This episode features Lori Noble, a professional real estate appraiser from West Virginia, as she discusses with Steve, Eric, and Patrick her experiences when honest appraisers were forced out of the mortgage process. Why did this happen? Because lies, greed and money were taking over. First there was the Federal Government’s 1999 repeal of Glass-Stegall and passage of Gramm-Leach-Bliley. This was “sold” to appraisers as a way to enhance privacy of information to be shared across state lines.
It brought carnage. Lenders like Countrywide inflicted devastation on communities, and Noble saw real death in the communities she served. It didn’t pay to be an honest appraiser because that meant you’d get no work. Yet, having an honest appraisal remains a crucial part of any mortgage application process.
In the second part of this episode, Michael Winston, former Countrywide executive and whistleblower, discusses his education and grounding in ethical business practices, how his career took a giant U-turn at Countrywide, and the lonely, yet important nobility of being a whistleblower.
Michael Winston is the definition of corporate governance. He has a Ph.D. in Psychology and rose through the corporate ranks in the 80’s and 90’s working for some of the most well-known and respected companies in the Fortune 500. Eventually his career path led him to fostering workforces that maximized efficiencies based on the Six Sigma protocol that in -turn led him to becoming these companies’ point person in the business press for reflecting the value of the company.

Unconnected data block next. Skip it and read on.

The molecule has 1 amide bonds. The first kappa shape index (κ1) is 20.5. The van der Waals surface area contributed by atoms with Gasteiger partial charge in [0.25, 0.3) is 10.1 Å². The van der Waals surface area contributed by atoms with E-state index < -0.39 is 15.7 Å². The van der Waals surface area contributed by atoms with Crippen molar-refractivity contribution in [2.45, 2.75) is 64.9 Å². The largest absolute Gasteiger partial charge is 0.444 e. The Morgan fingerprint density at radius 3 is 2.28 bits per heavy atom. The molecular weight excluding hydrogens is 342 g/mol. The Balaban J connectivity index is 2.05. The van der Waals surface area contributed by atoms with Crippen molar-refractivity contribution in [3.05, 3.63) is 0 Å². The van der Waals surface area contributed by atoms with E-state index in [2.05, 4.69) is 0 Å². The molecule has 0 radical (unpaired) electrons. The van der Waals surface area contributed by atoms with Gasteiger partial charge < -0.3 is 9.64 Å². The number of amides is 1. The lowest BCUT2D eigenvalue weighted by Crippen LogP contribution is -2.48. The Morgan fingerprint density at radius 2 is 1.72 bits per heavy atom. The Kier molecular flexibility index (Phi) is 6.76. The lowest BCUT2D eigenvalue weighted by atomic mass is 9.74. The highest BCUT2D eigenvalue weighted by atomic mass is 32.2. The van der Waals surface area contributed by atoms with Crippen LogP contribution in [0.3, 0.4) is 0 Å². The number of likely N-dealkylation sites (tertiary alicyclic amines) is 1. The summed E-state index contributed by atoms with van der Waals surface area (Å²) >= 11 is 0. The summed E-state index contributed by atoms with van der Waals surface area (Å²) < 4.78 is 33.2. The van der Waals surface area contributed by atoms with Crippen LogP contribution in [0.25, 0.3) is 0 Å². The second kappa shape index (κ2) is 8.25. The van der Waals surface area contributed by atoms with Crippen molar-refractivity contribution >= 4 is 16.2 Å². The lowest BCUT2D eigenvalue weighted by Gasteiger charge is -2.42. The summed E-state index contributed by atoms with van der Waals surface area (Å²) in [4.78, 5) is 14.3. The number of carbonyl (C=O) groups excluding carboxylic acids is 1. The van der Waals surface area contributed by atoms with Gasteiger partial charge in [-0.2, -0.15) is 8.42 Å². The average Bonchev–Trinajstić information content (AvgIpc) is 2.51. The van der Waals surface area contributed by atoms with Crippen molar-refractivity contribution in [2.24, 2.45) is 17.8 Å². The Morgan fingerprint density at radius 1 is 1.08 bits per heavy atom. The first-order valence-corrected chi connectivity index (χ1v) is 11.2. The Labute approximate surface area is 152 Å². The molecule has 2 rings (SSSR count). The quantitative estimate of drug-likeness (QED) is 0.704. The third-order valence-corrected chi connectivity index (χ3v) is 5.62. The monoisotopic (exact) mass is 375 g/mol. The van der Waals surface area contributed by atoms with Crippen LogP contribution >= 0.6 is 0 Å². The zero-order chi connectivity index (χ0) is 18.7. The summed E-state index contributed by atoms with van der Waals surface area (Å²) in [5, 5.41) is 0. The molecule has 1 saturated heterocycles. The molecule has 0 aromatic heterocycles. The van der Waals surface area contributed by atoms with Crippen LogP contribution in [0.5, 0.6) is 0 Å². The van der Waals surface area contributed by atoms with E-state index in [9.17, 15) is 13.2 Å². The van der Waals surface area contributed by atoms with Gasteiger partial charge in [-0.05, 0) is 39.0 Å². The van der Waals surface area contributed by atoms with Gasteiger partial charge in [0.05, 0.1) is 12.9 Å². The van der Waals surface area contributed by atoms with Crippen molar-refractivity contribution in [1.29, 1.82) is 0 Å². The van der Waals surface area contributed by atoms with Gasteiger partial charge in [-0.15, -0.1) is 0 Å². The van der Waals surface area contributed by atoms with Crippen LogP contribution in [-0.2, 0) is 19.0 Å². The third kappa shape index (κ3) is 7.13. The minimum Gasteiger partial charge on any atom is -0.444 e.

Ironic that Winston was recruited to Countrywide Financial, which was at the time, the largest mortgage lender in the United States. He was considered a C-Suite guy with access to the Countrywide Board and infamous CEO Angelo Mozilo. It wasn’t long before Winston was penetrating the company's operations to do his job, but the more he started asking questions, the more terrifying the picture became.
At one point, Winston happened upon a Countrywide sales exec who pulled up in a Mercedes with a license plate that said “Fund ‘Em.”When he asked what that meant, the answer was startling. “If they can fog a mirror, we’ll give them a loan.” That didn’t make sense to Winston who set off on an odyssey to understand, leading him to discoveries that would change his life.
Both Michael Winston and Lori Noble would have their lives turned upside down because they knew people came before profit.